Monitoring needed to combat trash along Edgartown roads
Members of the Edgartown byways committee described to the selectmen Monday what they said is a big problem with garbage accumulating along the many unpaved paths between the Edgartown-Vineyard Haven Road and West Tisbury Road and in other areas.
The committee estimated it may have three or four dump trucks full of trash near the byways, committee chairman William Bassett said. The sheriff's department has offered to provide volunteers to clean up the paths on a Saturday, he said, and a town truck would be needed to take the refuse to the dump.
The committee also plans to organize a neighborhood watch group and byway wardens to help monitor and report problems along the paths. Mr. Bassett said at least 30 people have already agreed to serve as wardens, who would be sworn in and serve as shellfish wardens do.
"We need to educate the public that these are public ways," Mr. Bassett said. The committee would also like to get District of Critical Planning (DCPC) designations for all the byways, which the members believe would also help keep the paths cleaner. They said they noticed that other paths with the DCPC designation are more protected and freer of debris.
Pamela Dolby, the selectmen's executive secretary, said the process for DCPC designation would be for the committee to nominate byways as DCPCs, take the list to the Martha's Vineyard Commission, then to a town meeting for approval.
Police Officer James Craig, who is working with the committee on byway issues, said recreational vehicles, such as dirt bikes, are the biggest problem on the paths.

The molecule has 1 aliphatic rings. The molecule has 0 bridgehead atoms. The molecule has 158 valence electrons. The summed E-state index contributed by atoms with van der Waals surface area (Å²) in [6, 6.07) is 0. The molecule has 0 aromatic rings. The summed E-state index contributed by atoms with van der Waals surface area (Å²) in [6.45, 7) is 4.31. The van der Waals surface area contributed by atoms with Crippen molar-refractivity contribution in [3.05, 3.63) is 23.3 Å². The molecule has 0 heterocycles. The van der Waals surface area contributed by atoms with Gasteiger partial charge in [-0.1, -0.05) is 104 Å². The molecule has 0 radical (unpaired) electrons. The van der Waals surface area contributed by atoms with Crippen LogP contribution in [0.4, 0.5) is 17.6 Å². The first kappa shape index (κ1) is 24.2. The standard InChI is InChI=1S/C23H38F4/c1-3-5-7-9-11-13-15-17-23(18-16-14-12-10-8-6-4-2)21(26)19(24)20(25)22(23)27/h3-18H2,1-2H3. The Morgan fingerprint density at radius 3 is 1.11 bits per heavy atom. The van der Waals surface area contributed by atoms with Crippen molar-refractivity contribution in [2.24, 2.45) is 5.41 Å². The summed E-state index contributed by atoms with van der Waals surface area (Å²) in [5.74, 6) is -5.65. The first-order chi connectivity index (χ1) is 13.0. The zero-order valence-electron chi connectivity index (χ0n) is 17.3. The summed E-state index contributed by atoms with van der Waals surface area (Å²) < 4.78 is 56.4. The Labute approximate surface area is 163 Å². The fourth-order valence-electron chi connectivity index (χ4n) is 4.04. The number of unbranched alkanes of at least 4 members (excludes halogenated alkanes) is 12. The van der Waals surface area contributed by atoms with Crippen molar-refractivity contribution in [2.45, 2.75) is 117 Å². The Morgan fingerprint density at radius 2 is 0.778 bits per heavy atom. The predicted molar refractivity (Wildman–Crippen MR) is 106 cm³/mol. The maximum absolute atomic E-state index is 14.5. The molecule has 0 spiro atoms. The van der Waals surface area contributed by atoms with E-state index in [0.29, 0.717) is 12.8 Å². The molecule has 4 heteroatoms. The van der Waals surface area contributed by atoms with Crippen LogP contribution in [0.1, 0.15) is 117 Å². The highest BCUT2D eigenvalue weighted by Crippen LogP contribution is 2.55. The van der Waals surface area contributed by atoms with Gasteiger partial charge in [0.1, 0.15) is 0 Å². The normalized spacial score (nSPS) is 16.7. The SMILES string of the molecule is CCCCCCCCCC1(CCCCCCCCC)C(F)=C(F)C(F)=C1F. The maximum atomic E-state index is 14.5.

"We can't catch the dirt bikes; they're not safe and they're not good for the environment," he said. He also suggested that the wardens could be people who live near the paths.
Mr. Bassett said there are at least 14 byways, sometimes called "ancient ways," including Middle Line, Pennywise Path, Tar Kiln Path, Three-Cornered Rock Road and Quenomica Road. At least two of them, Wood Road and Ben Toms Road, allow four-wheel-drive vehicles.
At selectwoman Margaret Serpa's suggestion, the committee agreed to give a list of interested byway wardens to Mr. Craig, who will discuss with the committee its role in policing the paths.
In other business Monday, highway superintendent Stuart Fuller said the first phase of the North Water Street underground utilities project should begin soon with the installation of conduits.
Mr. Fuller said this phase should be completed in May. The second phase will involve restoring the streets and sidewalks that will be dug up. In the fall, the utility companies will install the wires in the conduits to get the new power running for the residents and businesses.
"Hopefully, it's a model for other neighborhoods in town, especially Main Street," Mr. Fuller said.